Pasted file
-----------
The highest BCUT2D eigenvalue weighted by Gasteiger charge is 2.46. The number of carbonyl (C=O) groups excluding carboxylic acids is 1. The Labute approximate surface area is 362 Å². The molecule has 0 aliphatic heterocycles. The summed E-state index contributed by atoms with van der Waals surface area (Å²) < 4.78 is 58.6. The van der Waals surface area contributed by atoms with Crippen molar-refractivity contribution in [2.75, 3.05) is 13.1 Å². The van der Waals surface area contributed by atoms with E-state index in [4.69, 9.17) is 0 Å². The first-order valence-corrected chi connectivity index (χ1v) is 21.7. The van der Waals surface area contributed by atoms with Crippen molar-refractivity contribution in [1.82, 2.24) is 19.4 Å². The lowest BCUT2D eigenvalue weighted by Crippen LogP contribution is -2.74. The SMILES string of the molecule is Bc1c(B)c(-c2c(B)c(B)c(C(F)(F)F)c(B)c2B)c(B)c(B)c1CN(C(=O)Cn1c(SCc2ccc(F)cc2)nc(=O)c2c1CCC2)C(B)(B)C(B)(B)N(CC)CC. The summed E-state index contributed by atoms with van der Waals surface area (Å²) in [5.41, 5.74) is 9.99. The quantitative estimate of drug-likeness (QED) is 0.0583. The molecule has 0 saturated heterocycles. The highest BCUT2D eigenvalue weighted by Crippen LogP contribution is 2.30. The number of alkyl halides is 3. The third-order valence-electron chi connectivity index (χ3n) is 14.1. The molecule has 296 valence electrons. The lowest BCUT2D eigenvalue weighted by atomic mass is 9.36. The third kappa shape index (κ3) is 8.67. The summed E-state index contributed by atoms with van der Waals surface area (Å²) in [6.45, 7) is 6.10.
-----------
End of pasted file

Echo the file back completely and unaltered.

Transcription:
The highest BCUT2D eigenvalue weighted by Gasteiger charge is 2.46. The number of carbonyl (C=O) groups excluding carboxylic acids is 1. The Labute approximate surface area is 362 Å². The molecule has 0 aliphatic heterocycles. The summed E-state index contributed by atoms with van der Waals surface area (Å²) < 4.78 is 58.6. The van der Waals surface area contributed by atoms with Crippen molar-refractivity contribution in [2.75, 3.05) is 13.1 Å². The van der Waals surface area contributed by atoms with E-state index in [4.69, 9.17) is 0 Å². The first-order valence-corrected chi connectivity index (χ1v) is 21.7. The van der Waals surface area contributed by atoms with Crippen molar-refractivity contribution in [1.82, 2.24) is 19.4 Å². The lowest BCUT2D eigenvalue weighted by Crippen LogP contribution is -2.74. The SMILES string of the molecule is Bc1c(B)c(-c2c(B)c(B)c(C(F)(F)F)c(B)c2B)c(B)c(B)c1CN(C(=O)Cn1c(SCc2ccc(F)cc2)nc(=O)c2c1CCC2)C(B)(B)C(B)(B)N(CC)CC. The summed E-state index contributed by atoms with van der Waals surface area (Å²) in [5.41, 5.74) is 9.99. The quantitative estimate of drug-likeness (QED) is 0.0583. The molecule has 0 saturated heterocycles. The highest BCUT2D eigenvalue weighted by Crippen LogP contribution is 2.30. The number of alkyl halides is 3. The third-order valence-electron chi connectivity index (χ3n) is 14.1. The molecule has 296 valence electrons. The lowest BCUT2D eigenvalue weighted by atomic mass is 9.36. The third kappa shape index (κ3) is 8.67. The summed E-state index contributed by atoms with van der Waals surface area (Å²) in [6.45, 7) is 6.10.